Page:Popular Science Monthly Volume 23.djvu/169

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MEDICAL QUACKS AND QUACKERIES.

with. Hahnemann, and no one now wishes to detract from the laurels he may have won by thus simplifying the etiology of diseases which hitherto have been so obscure in their origin.

Unfortunately for his theory, since the discovery of the sarcoptis hominis, or itch-insect, the dogma about the psora being such a powerful factor in the causation of disease has fallen to the ground, and homoeopaths are not fond of referring to it. Like Paracelsus, Hahnemann paid no attention to the pathology[1] or cause of disease, but only sought for symptoms. For instance, in a case of dropsy, the cause, whether it be from the heart, the kidneys, or the liver, is not inquired into, but the symptom dropsy is treated. Dr. Black, in his "Practice of Homœopathy," tells us: "If the cause of the disease be an inflammation of the brain, a remedy has to be chosen which produces this pathological condition; and, if the exciting cause can be traced to the abuse of alcoholic liquors, a remedy should be selected which is nearest akin to alcohol in its action." This is what is called "a proving."

The dilutions are directed to be prepared by Hahnemann with as much mystery and jugglery as the "sympathetic powder." The following directions are taken from Hahnemann's "Organon": "A grain of the substance, if it is solid, and a drop, if liquid, is to be added to about a third part of 100 grains of sugar of milk in an unglazed porcelain capsule, which has had the polish removed from the lower part of its cavity by rubbing with wet sand; they are to be mingled for an instant with a bone or horn spatula, and then rubbed together for six minutes; then the mass is to be scraped together from the mortar and pestle, which is to take four minutes, then to be again rubbed for six minutes with equal force. Four minutes are then to be devoted to scraping the powder into a heap, and the second third of the 100 grains of sugar of milk to be added. Then they are to be stirred an instant and rubbed six minutes, again to be scraped together for four, and forcibly rubbed for six, once more scraped together for four minutes and rubbed down for six. Then the last third of the 100 grains of sugar of milk is to be added and mingled by stirring with a spatula. Six minutes of forcible rubbing, four of scraping together, six more of rubbing, finish the process. Now to one grain of the powder so manufactured is to be added a third part of 100 grains of sugar of milk, and the whole mixed in a mortar, and having triturated each third portion for six minutes, and scraped for four minutes, the whole powder is placed in a corked bottle and marked with its degree of attenuation, which will be the 110000 or second dilution. The same method is observed for this powder as was detailed for the last for making any attenuation up to a decillionth and quintillionth."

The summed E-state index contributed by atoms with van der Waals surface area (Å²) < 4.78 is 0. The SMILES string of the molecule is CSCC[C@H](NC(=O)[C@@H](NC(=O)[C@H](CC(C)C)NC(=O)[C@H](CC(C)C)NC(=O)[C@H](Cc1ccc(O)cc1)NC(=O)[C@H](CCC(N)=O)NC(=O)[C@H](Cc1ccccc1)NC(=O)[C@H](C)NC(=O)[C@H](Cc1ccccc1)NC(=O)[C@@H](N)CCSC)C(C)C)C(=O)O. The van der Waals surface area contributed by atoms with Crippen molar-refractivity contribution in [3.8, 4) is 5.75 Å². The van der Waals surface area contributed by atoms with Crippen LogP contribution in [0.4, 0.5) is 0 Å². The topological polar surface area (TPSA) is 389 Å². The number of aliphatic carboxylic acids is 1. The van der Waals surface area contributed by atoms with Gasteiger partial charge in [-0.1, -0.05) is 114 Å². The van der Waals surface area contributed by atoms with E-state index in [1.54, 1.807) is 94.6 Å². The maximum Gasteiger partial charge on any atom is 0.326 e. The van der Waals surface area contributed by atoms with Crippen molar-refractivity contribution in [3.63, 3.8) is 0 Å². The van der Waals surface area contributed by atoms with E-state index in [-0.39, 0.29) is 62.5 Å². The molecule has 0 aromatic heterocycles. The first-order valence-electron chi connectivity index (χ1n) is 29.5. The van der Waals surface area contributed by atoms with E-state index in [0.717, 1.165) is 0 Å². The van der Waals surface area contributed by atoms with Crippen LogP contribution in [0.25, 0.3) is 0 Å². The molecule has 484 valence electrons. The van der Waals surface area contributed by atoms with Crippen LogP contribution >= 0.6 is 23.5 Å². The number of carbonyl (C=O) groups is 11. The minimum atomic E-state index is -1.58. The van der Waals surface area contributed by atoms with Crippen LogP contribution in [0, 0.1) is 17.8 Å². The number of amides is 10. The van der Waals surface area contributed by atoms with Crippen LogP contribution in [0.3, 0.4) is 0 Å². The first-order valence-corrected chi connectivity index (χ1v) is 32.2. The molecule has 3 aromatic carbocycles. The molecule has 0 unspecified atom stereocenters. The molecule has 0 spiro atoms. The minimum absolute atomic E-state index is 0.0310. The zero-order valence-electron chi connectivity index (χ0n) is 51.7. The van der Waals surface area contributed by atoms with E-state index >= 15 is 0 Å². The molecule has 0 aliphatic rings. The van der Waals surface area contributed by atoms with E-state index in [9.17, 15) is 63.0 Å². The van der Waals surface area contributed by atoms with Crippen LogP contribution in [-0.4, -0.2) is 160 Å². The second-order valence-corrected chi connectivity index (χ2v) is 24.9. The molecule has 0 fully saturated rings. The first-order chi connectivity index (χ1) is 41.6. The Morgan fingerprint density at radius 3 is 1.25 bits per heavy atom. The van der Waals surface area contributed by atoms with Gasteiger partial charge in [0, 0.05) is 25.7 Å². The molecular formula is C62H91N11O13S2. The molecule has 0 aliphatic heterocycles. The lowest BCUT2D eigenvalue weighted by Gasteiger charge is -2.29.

1. A new school, which has arisen within the last few years, also pays no attention to pathology. The members of this school do not wait for symptoms even, but endeavor to "jugulate" the disease at once. They call themselves the "Dosimetric School," because they treat disease by granules containing alkaloids and metallic salts in fixed doses.